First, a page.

“What if life isn’t something that happens *on* a planet, but is something that happens *to* a planet? What if the planet itself is alive?” Thus begins one of the many intriguing thought exercises in astrobiologist David Grinspoon’s new book, Earth in Human Hands (available Dec. 6, 2016). David has long been a friend of the show, in large part because he possesses a unique ability to bring the geologic imagination to life. His approach to the Anthropocene draws extensively from deep time and close observations of other planets to see what we might learn about our uncomfortable situation here on Earth. If the Anthropocene is part of the geologic time table (it is), and if the geologic time table is largely defined by life (it is), then does our current situation mean something much broader in terms of planetary evolution? David chats with GenAnthro producer Miles Traer about the new book, mind-bending perspectives on time, and why the Anthropocene hopefully marks the start, and not the end, of something quite spectacular.
Sometime in the near geological future, the landscape of life on earth as we know it will be transformed. It’s a mass extinction, and it’s only happened five times before in Earth’s history. There have been severe ice ages, perplexing loses of oxygen from our oceans, massive volcanic eruptions, meteor impacts. And now, we’re on the precipice of a sixth mass extinction… and it’s nothing like our planet has ever seen before. In Season 8’s final episode, producer Miles Traer dives into the sixth mass extinction: Are we in it? What can the previous mass extinctions teach us about what’s going on today? And how is it going to affect not just our lives, but the long term trajectory of human evolution? Paleobiologist Jonathan Payne takes us back into the geologic past and searches for biological patterns hidden in the rock record. In the previous moments of ecological chaos, Payne finds a surprising trend that no longer holds true today. Then, biologist Rodolfo Dirzo takes us into the heart of complex ecosystems to find out why large animals are so crucial for their health and survival. Based on experiments in the tropics and in East Africa, he shares what he’s seen when those large animals disappear.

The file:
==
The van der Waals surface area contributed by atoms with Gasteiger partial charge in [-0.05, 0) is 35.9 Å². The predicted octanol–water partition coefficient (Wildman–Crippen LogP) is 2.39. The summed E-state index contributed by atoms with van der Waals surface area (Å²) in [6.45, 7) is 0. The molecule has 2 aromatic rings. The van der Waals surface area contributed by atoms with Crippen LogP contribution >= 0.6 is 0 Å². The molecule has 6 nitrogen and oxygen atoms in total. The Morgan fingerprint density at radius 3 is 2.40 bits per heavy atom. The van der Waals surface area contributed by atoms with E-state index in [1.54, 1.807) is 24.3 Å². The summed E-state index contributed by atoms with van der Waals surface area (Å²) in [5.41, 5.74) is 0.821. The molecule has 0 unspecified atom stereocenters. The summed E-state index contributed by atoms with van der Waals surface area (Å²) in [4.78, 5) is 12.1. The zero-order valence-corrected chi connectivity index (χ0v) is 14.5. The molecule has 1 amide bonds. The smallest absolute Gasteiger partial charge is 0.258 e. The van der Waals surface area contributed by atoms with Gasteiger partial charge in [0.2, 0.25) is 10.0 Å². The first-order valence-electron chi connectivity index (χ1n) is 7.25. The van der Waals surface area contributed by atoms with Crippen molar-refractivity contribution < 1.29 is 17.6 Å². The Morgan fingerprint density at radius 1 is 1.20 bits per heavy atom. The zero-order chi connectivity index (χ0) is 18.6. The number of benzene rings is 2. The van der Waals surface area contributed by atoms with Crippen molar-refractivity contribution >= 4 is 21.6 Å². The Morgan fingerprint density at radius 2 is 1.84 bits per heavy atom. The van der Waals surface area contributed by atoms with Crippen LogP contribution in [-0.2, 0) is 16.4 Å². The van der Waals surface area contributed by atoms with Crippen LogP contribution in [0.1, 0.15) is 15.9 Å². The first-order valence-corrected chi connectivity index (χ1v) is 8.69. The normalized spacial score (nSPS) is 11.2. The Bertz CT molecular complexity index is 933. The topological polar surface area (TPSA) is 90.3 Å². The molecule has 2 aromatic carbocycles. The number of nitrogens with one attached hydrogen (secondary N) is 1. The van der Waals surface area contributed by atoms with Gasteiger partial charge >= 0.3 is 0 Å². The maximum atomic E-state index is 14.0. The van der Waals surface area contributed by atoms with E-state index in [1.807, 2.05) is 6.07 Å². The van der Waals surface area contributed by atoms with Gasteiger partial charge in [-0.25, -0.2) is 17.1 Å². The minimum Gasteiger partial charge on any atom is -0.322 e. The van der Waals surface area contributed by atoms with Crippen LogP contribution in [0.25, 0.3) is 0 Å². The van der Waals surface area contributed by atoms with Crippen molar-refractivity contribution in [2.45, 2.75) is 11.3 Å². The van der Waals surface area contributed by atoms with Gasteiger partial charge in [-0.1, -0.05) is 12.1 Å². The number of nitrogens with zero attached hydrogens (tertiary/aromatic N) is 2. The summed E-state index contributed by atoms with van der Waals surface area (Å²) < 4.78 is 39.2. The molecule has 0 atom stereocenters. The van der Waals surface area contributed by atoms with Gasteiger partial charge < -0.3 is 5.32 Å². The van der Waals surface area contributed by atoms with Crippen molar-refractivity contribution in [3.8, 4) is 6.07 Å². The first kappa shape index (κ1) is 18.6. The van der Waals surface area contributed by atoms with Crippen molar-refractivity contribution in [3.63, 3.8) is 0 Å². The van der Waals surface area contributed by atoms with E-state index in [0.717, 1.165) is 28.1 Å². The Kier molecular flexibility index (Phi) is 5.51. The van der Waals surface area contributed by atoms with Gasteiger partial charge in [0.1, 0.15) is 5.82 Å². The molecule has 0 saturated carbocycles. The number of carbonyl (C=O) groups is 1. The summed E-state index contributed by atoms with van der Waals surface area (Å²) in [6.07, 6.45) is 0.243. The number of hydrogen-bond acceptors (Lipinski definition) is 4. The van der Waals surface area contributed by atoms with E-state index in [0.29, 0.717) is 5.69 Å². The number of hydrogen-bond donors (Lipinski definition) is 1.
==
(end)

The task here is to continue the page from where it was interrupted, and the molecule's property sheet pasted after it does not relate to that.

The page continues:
THIS EPISODE WAS PRODUCED BY LESLIE CHANG, MIKE OSBORNE, AND MILES TRAER.
Food security may be the most important issue we’ll face in the coming decades. With global population on the rise and a changing climate, the future of food is greatly uncertain. These realities have prompted some scientists to start looking at crops that might be well suited to these global changes, foods that are drought resistant and nutritionally rich. That’s where “superfoods” like quinoa and amaranth come in. In this week’s episode, we explore these two crops and their potential to become staple components of our future diets. We first hear from journalist Lisa Hamilton, author of the 2014 Harper’s article “The Quinoa Quarrel.” Then amaranth expert Rob Myers walks us through the relative benefits of quinoa and amaranth, and the challenges to breeding both on a large scale. To wrap it up, Katherine Lorenz shares the story of a nonprofit she founded that uses amaranth to address malnutrition in rural Oaxaca, Mexico.
How did life begin on Earth? Curiously, scientists often search for the answer on other planets or moons in our solar system. After all, if we want to see whether our theories are right, we need to find another example of life somewhere. The search has taken us to some strange places seemingly frozen in time that give us hints to what Earth looked like billions of years ago when life first appeared in the geologic record: places like Mars that show evidence of fossil oceans, and places like Saturn’s moon, Enceladus, that show evidence of liquid water oceans containing organic molecules hidden under an icy crust. NASA astrobiologist Chris McKay has been a member of missions that sent spacecraft to these and other places in search of that elusive other example of life in the universe. He recently sat down with producer Miles Traer to discuss the best current theories for the origin of life on Earth, why Antarctica is a lot like one of Saturn’s moons, the challenges of collecting data from other planets, and the reasons we’re captivated by the question, “Are we alone in the universe?”